Maria Reitan interviews Kyung Han and Rachelle Spero who preview their presentation on “Sphere of Influence of Key Opinion Leaders in Health Care Social Media.”
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Tags: Deirdre+Breakenridge, health+care+communications, Kyung+Han, prsa+conference
Our bottom line of media communications, no matter the technology or medium: The more things change, the more they remain the same.
The biggest change, of course, is that online media is an open and free 2-way conversation with consumers; you cannot fully control it. What remains the same is that your spokespeople and executives can manage the risks and opportunities if they understand and monitor the multimedia landscape, develop relevant key messages and are trained to weave them into honest dialogue and engagement.
Say Web 2.0, and many communicators think only of pro-active social media programs, interactive Web sites and online campaigns. For health care practitioners in particular, these types of outreach raise concerns about regulatory restrictions, especially with prescription pharmaceuticals and regulated devices. So they may be tempted to say, “It’s not for me.”
Yet your message has never been more important than in today’s real-time, all-the-time multimedia world. That applies whether it’s part of a planned campaign or not. Just because you aren’t in front of a TV reporter’s camera or being interviewed by a health care trade or mainstream print reporter, doesn’t mean you aren’t on the record.
In a recent blog, Ben Garrett wrote about the popularity of the social media presentations at the April Health Care Academy Conference held in Chicago. We just can’t get enough information about social media because public relations people recognize the potential for using it in strategic communications. But many of us did not grow up digital, and so we can be intimidated.
The PRSA Health Academy is offering others the opportunity to learn how to create engagement campaigns with Facebook, MySpace, YouTube and SecondLife, from two dynamic presenters at an upcoming teleseminar on June 11.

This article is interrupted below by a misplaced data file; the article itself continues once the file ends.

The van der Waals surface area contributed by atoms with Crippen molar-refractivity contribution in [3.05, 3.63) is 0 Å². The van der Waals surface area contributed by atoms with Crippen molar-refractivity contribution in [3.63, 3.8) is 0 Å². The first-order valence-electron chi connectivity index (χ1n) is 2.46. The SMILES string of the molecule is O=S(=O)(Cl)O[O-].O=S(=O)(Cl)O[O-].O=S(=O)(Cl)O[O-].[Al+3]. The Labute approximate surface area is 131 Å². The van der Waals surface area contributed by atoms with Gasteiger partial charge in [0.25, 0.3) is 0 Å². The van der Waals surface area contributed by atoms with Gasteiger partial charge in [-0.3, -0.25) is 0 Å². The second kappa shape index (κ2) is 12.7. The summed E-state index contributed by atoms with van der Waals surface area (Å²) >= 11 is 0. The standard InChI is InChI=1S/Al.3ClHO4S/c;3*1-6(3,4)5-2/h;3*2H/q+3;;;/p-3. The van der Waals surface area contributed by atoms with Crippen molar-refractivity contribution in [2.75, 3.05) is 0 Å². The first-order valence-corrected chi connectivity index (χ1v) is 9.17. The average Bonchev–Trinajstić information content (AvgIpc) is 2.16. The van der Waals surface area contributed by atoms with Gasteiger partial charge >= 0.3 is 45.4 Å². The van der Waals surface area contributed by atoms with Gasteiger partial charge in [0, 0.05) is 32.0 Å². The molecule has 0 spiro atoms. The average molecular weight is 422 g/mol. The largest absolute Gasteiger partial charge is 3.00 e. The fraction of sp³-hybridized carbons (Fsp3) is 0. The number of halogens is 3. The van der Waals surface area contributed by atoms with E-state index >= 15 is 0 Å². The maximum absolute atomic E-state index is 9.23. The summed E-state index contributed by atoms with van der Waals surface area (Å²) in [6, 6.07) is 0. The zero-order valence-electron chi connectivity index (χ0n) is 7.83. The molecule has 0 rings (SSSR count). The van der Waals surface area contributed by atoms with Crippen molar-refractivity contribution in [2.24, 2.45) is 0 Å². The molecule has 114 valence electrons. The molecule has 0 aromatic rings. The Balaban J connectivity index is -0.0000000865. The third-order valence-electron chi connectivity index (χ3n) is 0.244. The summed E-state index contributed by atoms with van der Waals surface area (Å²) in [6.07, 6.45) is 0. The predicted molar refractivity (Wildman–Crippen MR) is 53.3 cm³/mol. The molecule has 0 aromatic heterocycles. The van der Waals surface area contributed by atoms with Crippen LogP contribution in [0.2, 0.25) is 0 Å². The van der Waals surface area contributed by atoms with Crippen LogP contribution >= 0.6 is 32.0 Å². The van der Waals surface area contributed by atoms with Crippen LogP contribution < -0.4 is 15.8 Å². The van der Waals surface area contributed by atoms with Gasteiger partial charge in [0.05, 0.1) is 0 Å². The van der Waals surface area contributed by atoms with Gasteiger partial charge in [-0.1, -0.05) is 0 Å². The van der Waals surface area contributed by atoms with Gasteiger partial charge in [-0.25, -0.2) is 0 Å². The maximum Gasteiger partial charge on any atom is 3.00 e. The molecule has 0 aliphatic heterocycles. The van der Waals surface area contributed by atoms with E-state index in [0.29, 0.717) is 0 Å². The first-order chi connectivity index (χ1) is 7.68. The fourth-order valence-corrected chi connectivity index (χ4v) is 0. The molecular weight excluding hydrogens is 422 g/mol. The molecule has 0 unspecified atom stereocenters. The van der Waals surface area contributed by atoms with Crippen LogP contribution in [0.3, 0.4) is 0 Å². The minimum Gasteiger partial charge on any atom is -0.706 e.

Ben Garrett, executive producer at On the Scene Productions, is an award-winning health producer with more than 28 years of experience in broadcast public relations, and an innovator in health care communications. He is joined by Dmitriy Kruglyak, CEO of Starfish Apps and Trusted.MD, a social network for health care consumers, professionals and organizations. Ben and Dmitriy will tell us how to harness rich media and use social distribution to make our campaigns more effective.
If you are like most of the marketing and communication professionals I talk to regularly, you are probably thinking about the impact of top social networking sites on your company, your projects and your job description.
How do you go from contemplating a plan of action to producing tangible results?
First, understand the difference between “broadcast” and “social” distribution. Broadcast is defined as any traditional media, such as TV and print and includes “central-to-many” online communication, such as corporate Web sites, blogs or e-mail newsletters. Social is a new term uniting and replacing concepts known as word-of-mouth, buzz and viral marketing.
Why a new term? Because top social networking sites are transforming into social network application platforms (SNAP), with Facebook leading the way. SNAP provides a structured environment for creating applications that spread through existing friend networks via member profiles and targeted messages. Distribution can be tracked and tuned at every step along the way. Minor tweaks can make a difference between a flatline and explosive growth.
It was a pleasure to attend the recent PRSA Health Academy meeting in Chicago, the first time the Academy has held its annual get together outside of Washington, D.C. in 19 years, but it was well worth the wait and a terrific “social” gathering. The over-arching theme was “Boomers, Xers and Nexters — Communicating in a Cross-Generational/Cross-Cultural Landscape,” but the hottest topic of all was social media. Speakers like Ed Schipul talked about how we as health care communicators can ethically penetrate Internet-based communities, and he also explained to us neophytes how the newest social media application “Twitter” works. Dmitry Kruglyak, CEO of Trusted.MD, and one of the top experts on FaceBook, explained how Susan G. Komen used a “Pink Ribbon Application” to engage more than three million FaceBook members in supporting a cure for breast cancer.
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